Book: The Writer's Novel-In-A-Month Preparation Book - A Practical Workbook by Rayne Hallcategories: Book, Novel Writing Month, Novel Writing, Fiction Writing, Writer's Workbook, Writing Action Book, Creative Writing, Novel Plotting, Fast Writing, Quick Writing, Book Writing, Writing Marathon, NaNoWriMo
Rayne Hallabout this book: Do you want to write a novel in a month? Has your writer's group set its members a fast-writing challenge? Has your publisher given you a tight deadline for delivering your next book? Are you planning to take part in the next National Novel Writing Month (NaNoWriMo)?
If so, this book will help you gather ideas, develop a plot, do your research, and plan your project in the days or weeks before you begin writing, so when the marathon begins, you'll be in a great starting position, ready to sprint.
This guide will help you write a killer first draft, and write it fast. You'll gather ideas, recruit characters, plan your plot, and plan for the eventualities that could prevent your success.
This is not a 'How To Write A Novel' book. You'll find plenty of those in your local bookshop or online. Instead, this is a workbook. You can view it as a do-it-yourself workshop: you're in charge, you do the work, and you own what you create.
You can flip forward and backward between sections, working on the assignments you feel inspired to tackle, and return to others later if you wish. You can also go back to some sections and add to them as new ideas come up.
What you jot down in this book is not written in stone, so feel free to make changes later. During the month, new ideas will emerge, the novel will take detours, and characters will present you with their own agenda. Your advance planning should boost your creative freedom, not restrict it.
You may want to write some notes in pencil for easy erasing, or you can use coloured ink to make the exercises fun.
I use British English in this book. You can use American English or whichever language you're most comfortable with and plan to use for your novel.
When talking about characters, I alternate between 'he' and 'she'. You can give your characters whatever gender you like.
Now let's get started. The more assignments you complete before 1 November, the better you will be prepared.
Write About What You Know
"Write About What You Know" - This is good advice, because it gives a novel authenticity. For novel-in-a-month writers, this has another benefit: writing about what you know means you don't have to spend time researching.
Write down all subjects about which you know more than the average person. Include your current and former jobs ('waitressing in a grubby restaurant', 'dealing with a grumpy demanding boss'), your areas of education and training, your family status ('getting married for the first time at age 62', 'growing up in a polygamous family'), your hobbies, and anything else you can think of. Add to this list when more ideas come to mind.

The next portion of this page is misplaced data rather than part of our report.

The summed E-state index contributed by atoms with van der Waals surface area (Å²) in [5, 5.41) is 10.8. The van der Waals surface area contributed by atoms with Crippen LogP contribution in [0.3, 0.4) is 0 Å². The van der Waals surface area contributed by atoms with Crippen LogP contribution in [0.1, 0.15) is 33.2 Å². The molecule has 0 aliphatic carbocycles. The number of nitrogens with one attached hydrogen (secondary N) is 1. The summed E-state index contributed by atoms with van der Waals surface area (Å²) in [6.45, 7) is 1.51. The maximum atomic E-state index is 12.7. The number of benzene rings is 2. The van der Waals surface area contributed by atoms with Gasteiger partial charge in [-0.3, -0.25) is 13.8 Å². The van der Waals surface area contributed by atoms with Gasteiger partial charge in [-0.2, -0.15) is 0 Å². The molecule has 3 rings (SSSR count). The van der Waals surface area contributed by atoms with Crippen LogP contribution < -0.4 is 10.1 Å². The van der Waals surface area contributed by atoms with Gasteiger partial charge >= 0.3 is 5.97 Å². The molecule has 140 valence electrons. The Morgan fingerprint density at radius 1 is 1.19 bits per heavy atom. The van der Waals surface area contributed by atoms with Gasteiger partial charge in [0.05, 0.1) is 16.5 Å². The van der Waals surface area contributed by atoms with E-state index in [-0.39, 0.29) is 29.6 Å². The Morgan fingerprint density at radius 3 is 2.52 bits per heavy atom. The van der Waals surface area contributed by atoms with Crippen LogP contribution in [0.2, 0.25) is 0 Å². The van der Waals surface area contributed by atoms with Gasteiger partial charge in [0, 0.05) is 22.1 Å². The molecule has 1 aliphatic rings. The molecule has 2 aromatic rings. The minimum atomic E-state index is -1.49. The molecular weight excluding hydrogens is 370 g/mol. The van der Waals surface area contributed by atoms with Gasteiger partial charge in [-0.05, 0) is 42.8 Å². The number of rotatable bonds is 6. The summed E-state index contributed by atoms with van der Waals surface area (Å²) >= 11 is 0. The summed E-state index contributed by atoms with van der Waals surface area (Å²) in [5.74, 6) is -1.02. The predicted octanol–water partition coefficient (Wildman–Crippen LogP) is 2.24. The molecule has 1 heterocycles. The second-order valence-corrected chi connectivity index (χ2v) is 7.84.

Let some time pass, then circle or highlight the topics you feel have potential as a background for your work of fiction.
What locations do you know better than most people?
If possible, set your novel in an area you know well. This saves research, and you don't need to worry about continuity ('Did I put the cemetery uphill or downhill from the memorial park?').
You can add invented parts to a real city ('Wibberley Close, a road in the south of London, three miles from Brixton') or region ('Wibberley Holt, a typical Sussex village in the South Downs').
Write down all the places you've lived (cities, towns, villages, regions), and also areas where you have visited often or travelled extensively.
What genre do you want to write in? If unsure, pick the genre you enjoy reading most.
Your novel can also straddle two or more genres. For example, it could be 'Science Fiction Romance' or 'Steampunk Western' or 'Historical Horror'.
Which novels have you read in this genre?
If you have time before the writing marathon starts, consider reading another one, perhaps a recent bestseller, to immerse yourself in the mood.
List five novels you've enjoyed reading.
What were your favourite moments of each? ('When Lizzie turns down Mr Darcy's proposal', 'When psychologist Alex Delaware first meets the seven-year-old Melissa'.)
Could those favourite moments occur in a different context, in a different moment? How? Brainstorm for ideas.
Let some hours or days pass, then highlight or circle the ideas which appeal to you.
What are your great personal values? For example: honesty, integrity, loyalty, faith, family, independence.
If fictional characters were to hold the same values, how could these values be tested and challenged? Write down at least two ideas for conflicts and temptations for each value.
Let some hours pass, then highlight or circle your favourite ideas.
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Other books by Rayne Hall (more)
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• Book Review: Writing About Villains (Writing Craft) by Rayne Hall|
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